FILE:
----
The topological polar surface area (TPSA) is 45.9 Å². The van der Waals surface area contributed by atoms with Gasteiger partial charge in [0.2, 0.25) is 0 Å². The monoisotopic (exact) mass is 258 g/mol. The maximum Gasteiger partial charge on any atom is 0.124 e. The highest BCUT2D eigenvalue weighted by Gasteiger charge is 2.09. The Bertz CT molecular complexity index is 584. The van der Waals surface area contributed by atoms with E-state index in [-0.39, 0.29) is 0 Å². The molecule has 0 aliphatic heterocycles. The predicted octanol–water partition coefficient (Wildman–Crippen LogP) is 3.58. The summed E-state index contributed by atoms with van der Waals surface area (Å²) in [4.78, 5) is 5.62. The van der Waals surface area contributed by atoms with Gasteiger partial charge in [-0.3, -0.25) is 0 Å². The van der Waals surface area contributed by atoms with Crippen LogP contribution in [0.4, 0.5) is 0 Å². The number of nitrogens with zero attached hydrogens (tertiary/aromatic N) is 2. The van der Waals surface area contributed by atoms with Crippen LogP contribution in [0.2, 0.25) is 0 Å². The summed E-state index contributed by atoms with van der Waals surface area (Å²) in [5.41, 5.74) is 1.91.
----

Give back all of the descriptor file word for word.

The topological polar surface area (TPSA) is 45.9 Å². The van der Waals surface area contributed by atoms with Gasteiger partial charge in [0.2, 0.25) is 0 Å². The monoisotopic (exact) mass is 258 g/mol. The maximum Gasteiger partial charge on any atom is 0.124 e. The highest BCUT2D eigenvalue weighted by Gasteiger charge is 2.09. The Bertz CT molecular complexity index is 584. The van der Waals surface area contributed by atoms with E-state index in [-0.39, 0.29) is 0 Å². The molecule has 0 aliphatic heterocycles. The predicted octanol–water partition coefficient (Wildman–Crippen LogP) is 3.58. The summed E-state index contributed by atoms with van der Waals surface area (Å²) in [4.78, 5) is 5.62. The van der Waals surface area contributed by atoms with Gasteiger partial charge in [-0.3, -0.25) is 0 Å². The van der Waals surface area contributed by atoms with Crippen LogP contribution in [0.4, 0.5) is 0 Å². The number of nitrogens with zero attached hydrogens (tertiary/aromatic N) is 2. The van der Waals surface area contributed by atoms with Crippen LogP contribution in [0.2, 0.25) is 0 Å². The summed E-state index contributed by atoms with van der Waals surface area (Å²) in [5.41, 5.74) is 1.91.